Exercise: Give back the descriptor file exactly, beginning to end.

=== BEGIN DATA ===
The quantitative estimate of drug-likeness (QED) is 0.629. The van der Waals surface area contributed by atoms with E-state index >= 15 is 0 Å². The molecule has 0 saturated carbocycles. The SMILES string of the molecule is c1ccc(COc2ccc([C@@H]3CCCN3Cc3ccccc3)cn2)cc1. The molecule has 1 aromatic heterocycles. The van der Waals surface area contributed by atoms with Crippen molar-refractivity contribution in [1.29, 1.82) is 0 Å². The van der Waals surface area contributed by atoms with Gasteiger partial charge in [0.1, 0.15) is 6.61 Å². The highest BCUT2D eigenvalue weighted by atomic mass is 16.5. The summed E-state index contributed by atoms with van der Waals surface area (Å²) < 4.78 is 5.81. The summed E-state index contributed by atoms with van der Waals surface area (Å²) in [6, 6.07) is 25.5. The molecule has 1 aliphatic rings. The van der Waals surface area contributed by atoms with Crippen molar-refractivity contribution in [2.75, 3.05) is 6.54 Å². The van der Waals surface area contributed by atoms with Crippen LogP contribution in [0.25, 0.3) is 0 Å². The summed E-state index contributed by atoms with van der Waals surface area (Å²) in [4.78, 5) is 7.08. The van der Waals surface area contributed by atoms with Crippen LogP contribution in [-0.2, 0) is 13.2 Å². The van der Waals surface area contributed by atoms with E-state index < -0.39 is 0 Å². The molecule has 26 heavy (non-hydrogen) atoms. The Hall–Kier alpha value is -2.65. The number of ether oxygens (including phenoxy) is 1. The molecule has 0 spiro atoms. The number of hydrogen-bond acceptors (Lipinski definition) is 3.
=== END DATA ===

The quantitative estimate of drug-likeness (QED) is 0.629. The van der Waals surface area contributed by atoms with E-state index >= 15 is 0 Å². The molecule has 0 saturated carbocycles. The SMILES string of the molecule is c1ccc(COc2ccc([C@@H]3CCCN3Cc3ccccc3)cn2)cc1. The molecule has 1 aromatic heterocycles. The van der Waals surface area contributed by atoms with Crippen molar-refractivity contribution in [1.29, 1.82) is 0 Å². The van der Waals surface area contributed by atoms with Gasteiger partial charge in [0.1, 0.15) is 6.61 Å². The highest BCUT2D eigenvalue weighted by atomic mass is 16.5. The summed E-state index contributed by atoms with van der Waals surface area (Å²) < 4.78 is 5.81. The summed E-state index contributed by atoms with van der Waals surface area (Å²) in [6, 6.07) is 25.5. The molecule has 1 aliphatic rings. The van der Waals surface area contributed by atoms with Crippen molar-refractivity contribution in [2.75, 3.05) is 6.54 Å². The van der Waals surface area contributed by atoms with Crippen LogP contribution in [0.25, 0.3) is 0 Å². The summed E-state index contributed by atoms with van der Waals surface area (Å²) in [4.78, 5) is 7.08. The van der Waals surface area contributed by atoms with Crippen LogP contribution in [-0.2, 0) is 13.2 Å². The van der Waals surface area contributed by atoms with E-state index < -0.39 is 0 Å². The molecule has 26 heavy (non-hydrogen) atoms. The Hall–Kier alpha value is -2.65. The number of ether oxygens (including phenoxy) is 1. The molecule has 0 spiro atoms. The number of hydrogen-bond acceptors (Lipinski definition) is 3.